A research team, led by scientists of the Max Planck Institute for the Structure and Dynamics of Matter at CFEL in Hamburg, the University of Oxford, and the...

Im Focus: Viaducts with wind turbines, the new renewable energy source

Wind turbines could be installed under some of the biggest bridges on the road network to produce electricity. So it is confirmed by calculations carried out by a European researchers team, that have taken a viaduct in the Canary Islands as a reference. This concept could be applied in heavily built-up territories or natural areas with new constructions limitations.

The Juncal Viaduct, in Gran Canaria, has served as a reference for Spanish and British researchers to verify that the wind blowing between the pillars on this...

Im Focus: X-rays and electrons join forces to map catalytic reactions in real-time

New technique combines electron microscopy and synchrotron X-rays to track chemical reactions under real operating conditions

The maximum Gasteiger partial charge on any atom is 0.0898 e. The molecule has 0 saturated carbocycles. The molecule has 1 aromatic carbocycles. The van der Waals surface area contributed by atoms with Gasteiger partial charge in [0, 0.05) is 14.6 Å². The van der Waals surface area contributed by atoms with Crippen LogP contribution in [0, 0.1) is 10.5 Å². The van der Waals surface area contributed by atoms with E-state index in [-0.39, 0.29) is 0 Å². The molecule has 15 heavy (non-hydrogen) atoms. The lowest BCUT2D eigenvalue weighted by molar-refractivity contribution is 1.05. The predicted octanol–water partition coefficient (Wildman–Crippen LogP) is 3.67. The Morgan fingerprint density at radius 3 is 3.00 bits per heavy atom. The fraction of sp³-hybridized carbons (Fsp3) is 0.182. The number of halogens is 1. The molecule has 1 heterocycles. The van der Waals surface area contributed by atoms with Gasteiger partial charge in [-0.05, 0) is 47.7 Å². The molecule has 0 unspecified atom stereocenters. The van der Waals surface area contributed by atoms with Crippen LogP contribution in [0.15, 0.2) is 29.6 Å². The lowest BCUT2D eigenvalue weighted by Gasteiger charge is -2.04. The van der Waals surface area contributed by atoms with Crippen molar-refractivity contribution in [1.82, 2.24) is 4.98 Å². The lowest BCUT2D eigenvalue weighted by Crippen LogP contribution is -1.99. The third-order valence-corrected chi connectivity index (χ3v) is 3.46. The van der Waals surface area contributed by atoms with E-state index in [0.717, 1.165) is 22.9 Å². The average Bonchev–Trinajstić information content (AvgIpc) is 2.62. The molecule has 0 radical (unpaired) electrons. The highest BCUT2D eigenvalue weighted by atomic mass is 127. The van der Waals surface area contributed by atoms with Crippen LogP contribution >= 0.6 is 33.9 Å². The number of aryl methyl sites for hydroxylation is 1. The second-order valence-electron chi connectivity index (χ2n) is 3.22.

A new technique pioneered at the U.S. Department of Energy's Brookhaven National Laboratory reveals atomic-scale changes during catalytic reactions in real...

Im Focus: Iron: A biological element?

Think of an object made of iron: An I-beam, a car frame, a nail. Now imagine that half of the iron in that object owes its existence to bacteria living two and a half billion years ago.

Think of an object made of iron: An I-beam, a car frame, a nail. Now imagine that half of the iron in that object owes its existence to bacteria living two and...

All Focus news of the innovation-report >>>

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Event News

World Conference on Regenerative Medicine in Leipzig: Last chance to submit abstracts until 2 July

25.06.2015 | Event News

World Conference on Regenerative Medicine: Abstract Submission has been extended to 24 June

16.06.2015 | Event News

MUSE hosting Europe’s largest science communication conference

11.06.2015 | Event News